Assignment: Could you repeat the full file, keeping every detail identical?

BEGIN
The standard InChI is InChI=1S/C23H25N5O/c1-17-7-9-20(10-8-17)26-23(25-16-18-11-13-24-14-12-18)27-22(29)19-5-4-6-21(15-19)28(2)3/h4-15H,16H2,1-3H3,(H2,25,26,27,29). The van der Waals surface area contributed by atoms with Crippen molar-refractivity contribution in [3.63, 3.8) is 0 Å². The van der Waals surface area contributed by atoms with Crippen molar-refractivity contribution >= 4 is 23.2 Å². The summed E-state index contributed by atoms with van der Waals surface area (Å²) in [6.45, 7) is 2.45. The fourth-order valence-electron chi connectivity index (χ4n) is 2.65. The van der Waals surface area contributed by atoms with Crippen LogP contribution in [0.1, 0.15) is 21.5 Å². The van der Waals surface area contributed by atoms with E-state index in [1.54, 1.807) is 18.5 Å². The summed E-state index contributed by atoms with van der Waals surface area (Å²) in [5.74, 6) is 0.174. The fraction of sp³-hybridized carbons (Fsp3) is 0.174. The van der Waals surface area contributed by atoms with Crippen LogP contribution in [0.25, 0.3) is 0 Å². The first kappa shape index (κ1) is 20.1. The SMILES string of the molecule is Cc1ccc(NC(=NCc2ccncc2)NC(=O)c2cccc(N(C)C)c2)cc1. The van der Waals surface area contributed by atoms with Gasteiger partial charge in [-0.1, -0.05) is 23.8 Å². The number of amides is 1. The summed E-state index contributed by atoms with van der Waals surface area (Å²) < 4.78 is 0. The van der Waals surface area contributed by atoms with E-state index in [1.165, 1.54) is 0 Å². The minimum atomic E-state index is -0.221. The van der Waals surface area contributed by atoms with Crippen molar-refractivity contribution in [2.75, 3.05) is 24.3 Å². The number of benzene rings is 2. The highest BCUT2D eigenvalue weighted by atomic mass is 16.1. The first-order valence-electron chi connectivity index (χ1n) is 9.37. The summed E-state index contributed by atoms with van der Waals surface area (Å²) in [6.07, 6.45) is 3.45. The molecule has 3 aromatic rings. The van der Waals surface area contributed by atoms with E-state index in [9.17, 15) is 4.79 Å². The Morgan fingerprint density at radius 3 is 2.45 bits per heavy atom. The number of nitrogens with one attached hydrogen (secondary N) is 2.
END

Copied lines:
The standard InChI is InChI=1S/C23H25N5O/c1-17-7-9-20(10-8-17)26-23(25-16-18-11-13-24-14-12-18)27-22(29)19-5-4-6-21(15-19)28(2)3/h4-15H,16H2,1-3H3,(H2,25,26,27,29). The van der Waals surface area contributed by atoms with Crippen molar-refractivity contribution in [3.63, 3.8) is 0 Å². The van der Waals surface area contributed by atoms with Crippen molar-refractivity contribution >= 4 is 23.2 Å². The summed E-state index contributed by atoms with van der Waals surface area (Å²) in [6.45, 7) is 2.45. The fourth-order valence-electron chi connectivity index (χ4n) is 2.65. The van der Waals surface area contributed by atoms with Crippen LogP contribution in [0.1, 0.15) is 21.5 Å². The van der Waals surface area contributed by atoms with E-state index in [1.54, 1.807) is 18.5 Å². The summed E-state index contributed by atoms with van der Waals surface area (Å²) in [5.74, 6) is 0.174. The fraction of sp³-hybridized carbons (Fsp3) is 0.174. The van der Waals surface area contributed by atoms with Crippen LogP contribution in [0.25, 0.3) is 0 Å². The first kappa shape index (κ1) is 20.1. The SMILES string of the molecule is Cc1ccc(NC(=NCc2ccncc2)NC(=O)c2cccc(N(C)C)c2)cc1. The van der Waals surface area contributed by atoms with Gasteiger partial charge in [-0.1, -0.05) is 23.8 Å². The number of amides is 1. The summed E-state index contributed by atoms with van der Waals surface area (Å²) < 4.78 is 0. The van der Waals surface area contributed by atoms with E-state index in [1.165, 1.54) is 0 Å². The minimum atomic E-state index is -0.221. The van der Waals surface area contributed by atoms with Crippen molar-refractivity contribution in [2.75, 3.05) is 24.3 Å². The number of benzene rings is 2. The highest BCUT2D eigenvalue weighted by atomic mass is 16.1. The first-order valence-electron chi connectivity index (χ1n) is 9.37. The summed E-state index contributed by atoms with van der Waals surface area (Å²) in [6.07, 6.45) is 3.45. The molecule has 3 aromatic rings. The van der Waals surface area contributed by atoms with E-state index in [9.17, 15) is 4.79 Å². The Morgan fingerprint density at radius 3 is 2.45 bits per heavy atom. The number of nitrogens with one attached hydrogen (secondary N) is 2.